Prenatal Smoking Exposure and the Risk of Psychiatric Morbidity Into Young Adulthood

Department of Pediatrics, Turku University Hospital, Kiinamyllynkatu 4-8, 20520 Turku, Finland.
Archives of general psychiatry (Impact Factor: 14.48). 08/2010; 67(8):841-9. DOI: 10.1001/archgenpsychiatry.2010.92
Source: PubMed


Prenatal smoking exposure modulates brain development, which may deviate mental development of the offspring.
To study the effects of prenatal smoking exposure on psychiatric morbidity and mortality among Finnish young adults by means of population-based longitudinal register data.
Information on maternal smoking as reported by the mothers (0, <10, or >10 cigarettes a day) and other background factors (maternal age and parity and child's sex, gestational age, birth weight, and 5-minute Apgar score) was derived from the Finnish Medical Birth Register. Information on children's psychiatric diagnoses related to outpatient visits (1998-2007), children's inpatient care (1987-2007), and mothers' psychiatric inpatient care (1969-1989) was derived from the Finnish Hospital Discharge Register. Information on deaths and their causes for the children (1987-2007) was received from the Cause-of-Death Register.
Population-based study of all singletons born in Finland from 1987 to 1989 with information on prenatal smoking exposure. Patients The source population included all singleton births in Finland from January 1, 1987, through December 31, 1989 (n = 175 869), excluding children with major congenital anomalies (3.1%) and children who died during the first week of life (0.3%).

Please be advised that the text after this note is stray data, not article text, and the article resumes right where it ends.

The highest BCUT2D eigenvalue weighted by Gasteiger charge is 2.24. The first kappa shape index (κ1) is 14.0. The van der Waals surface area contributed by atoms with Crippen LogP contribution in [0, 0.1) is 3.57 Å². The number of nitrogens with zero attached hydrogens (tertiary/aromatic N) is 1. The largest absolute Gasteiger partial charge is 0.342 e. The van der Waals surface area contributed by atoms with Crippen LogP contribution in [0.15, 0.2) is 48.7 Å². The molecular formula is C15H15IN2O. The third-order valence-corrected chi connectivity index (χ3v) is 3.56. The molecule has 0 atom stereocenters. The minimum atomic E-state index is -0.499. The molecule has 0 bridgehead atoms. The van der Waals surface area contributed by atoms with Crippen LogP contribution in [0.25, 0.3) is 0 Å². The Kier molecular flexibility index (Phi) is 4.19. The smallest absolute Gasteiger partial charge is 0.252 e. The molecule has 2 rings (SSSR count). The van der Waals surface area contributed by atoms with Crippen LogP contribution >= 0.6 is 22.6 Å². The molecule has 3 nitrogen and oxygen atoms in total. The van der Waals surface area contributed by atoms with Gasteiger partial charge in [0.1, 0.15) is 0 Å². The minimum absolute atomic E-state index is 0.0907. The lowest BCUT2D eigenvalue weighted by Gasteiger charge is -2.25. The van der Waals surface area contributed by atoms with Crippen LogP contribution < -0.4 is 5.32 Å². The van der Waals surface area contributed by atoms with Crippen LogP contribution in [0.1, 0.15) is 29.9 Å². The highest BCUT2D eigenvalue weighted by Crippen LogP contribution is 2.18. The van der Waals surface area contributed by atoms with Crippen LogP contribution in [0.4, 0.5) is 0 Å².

Psychiatric morbidity and mortality.
The prevalence of maternal smoking was 15.3%. The risk of psychiatric morbidity was significantly higher in the exposed children than in the unexposed children. Among the offspring of mothers who smoked fewer than 10 cigarettes a day, 21.0% had any psychiatric diagnoses (adjusted odds ratio [OR], 1.53 [95% confidence interval (CI), 1.47-1.60]) compared with 24.7% among those of mothers who smoked more than 10 cigarettes a day (1.85 [1.74-1.96]) and 13.7% in the unexposed children (the reference group). The risk was significantly increased for most of the psychiatric diagnoses. The strongest effects were in psychiatric disorders due to psychoactive substance use and in behavioral and emotional disorders. The risk of mortality was significantly higher in children exposed to more than 10 cigarettes a day (OR, 1.69 [95% CI, 1.31-2.19]) compared with unexposed children.
Prenatal smoking exposure is associated with an increased risk of psychiatric morbidity, whereas prenatal exposure to more than 10 cigarettes a day increases the risk of mortality in childhood, adolescence, and young adulthood.

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Available from: Jyrki Korkeila, Oct 07, 2015
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    • "We note some limitations of this study, including the absence of information on maternal psychopathology. The association between prenatal maternal smoking may disappear after maternal psychopathology is included (Lavigne et al. 2011; Monshouwer et al. 2011; Roza et al. 2008), however in other studies, the association was attenuated, but remained significant (Boutwell et al. 2011; Cornelius et al. 2011; Ekblad et al. 2010; Paradis et al. 2011). However, our conclusions rest in part on the comparison between maternal and paternal SDP, which showed that maternal SDP was more strongly associated with offspring externalizing problems. "